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Resolution on Freedom of Expression and Information in Documentaries

By IDA Editorial Staff

We, Documentary Filmmakers of Europe, having met in Rome on October 19, 2007 under the auspices of Doc IT (Italian Documentaries Association) and IDA (International Documentary Association) in order to discuss the proposal for a "European Best Practice on Fair Use in Documentaries,"

1.  Considering that freedom of expression and information are fundamental principles of a democratic society, as such recognized within article 19 of the Universal Declaration of Human Rights, article 10 of the European Convention for the Protection of Human Rights and Fundamental Freedoms and in the 1982 Council of Europe's Declaration on the Freedom of Expression and Information;

2. Considering that audiovisual works, and film documentaries in particular, are essential today for the effective realization of freedom of expression and information, as they greatly enhance the possibility of representing other people's ideas and criticism and review on such ideas;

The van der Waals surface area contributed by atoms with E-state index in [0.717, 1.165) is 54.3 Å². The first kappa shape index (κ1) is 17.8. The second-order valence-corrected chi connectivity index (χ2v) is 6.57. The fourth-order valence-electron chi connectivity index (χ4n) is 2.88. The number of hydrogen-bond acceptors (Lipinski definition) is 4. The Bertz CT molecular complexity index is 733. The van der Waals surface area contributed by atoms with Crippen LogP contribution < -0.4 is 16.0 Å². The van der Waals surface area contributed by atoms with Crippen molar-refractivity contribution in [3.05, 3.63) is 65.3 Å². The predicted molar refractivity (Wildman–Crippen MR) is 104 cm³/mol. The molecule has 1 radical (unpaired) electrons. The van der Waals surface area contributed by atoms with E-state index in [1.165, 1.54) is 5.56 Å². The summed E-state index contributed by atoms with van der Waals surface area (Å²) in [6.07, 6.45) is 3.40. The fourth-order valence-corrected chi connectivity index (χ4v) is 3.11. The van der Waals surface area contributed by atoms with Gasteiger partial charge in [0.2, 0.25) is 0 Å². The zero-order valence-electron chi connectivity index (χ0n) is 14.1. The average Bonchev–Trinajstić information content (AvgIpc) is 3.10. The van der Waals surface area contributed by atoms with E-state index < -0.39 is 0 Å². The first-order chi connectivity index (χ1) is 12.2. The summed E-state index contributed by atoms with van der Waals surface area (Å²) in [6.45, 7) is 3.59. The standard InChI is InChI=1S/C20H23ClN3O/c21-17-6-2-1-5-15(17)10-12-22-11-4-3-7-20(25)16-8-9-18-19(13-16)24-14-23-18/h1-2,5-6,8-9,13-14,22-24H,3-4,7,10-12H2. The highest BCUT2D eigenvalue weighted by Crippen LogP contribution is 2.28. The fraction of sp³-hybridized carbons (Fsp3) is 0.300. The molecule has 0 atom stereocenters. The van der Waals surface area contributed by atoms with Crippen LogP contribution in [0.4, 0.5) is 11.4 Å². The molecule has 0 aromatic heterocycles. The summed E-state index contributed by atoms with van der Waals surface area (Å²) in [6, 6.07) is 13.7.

3. Considering that the ability of film documentaries, as creative treatments of actuality, to perform such critical functions depends on their ability to quote or otherwise use third party copyrighted works (i) as the object of criticism or review, or (ii) to illustrate an argument or point, or (iii) when they are captured in the process of filming something else, or (iv) to tell an historical sequence (this, and other similar uses of third party works, being hereinafter referred to as "Fair Use", and the right to adopt them regardless of the copyright owner's consent as "Fair Use in Documentaries");

4.  Considering that the right of quotation is regulated by Article 10.2 of the Berne Convention for the Protection of Literary and Artistic Works ("Berne Convention"), and within the European Union most recently by the European Directive 2001/29 on the Harmonization of Certain Aspects of Copyright and Related Rights in the Information Society;

5.  Considering that international and EU legislation only set forth some harmonized principles on Fair Use, leaving ample room to national states for the implementation of said principles as well as for the introduction of exceptions to them;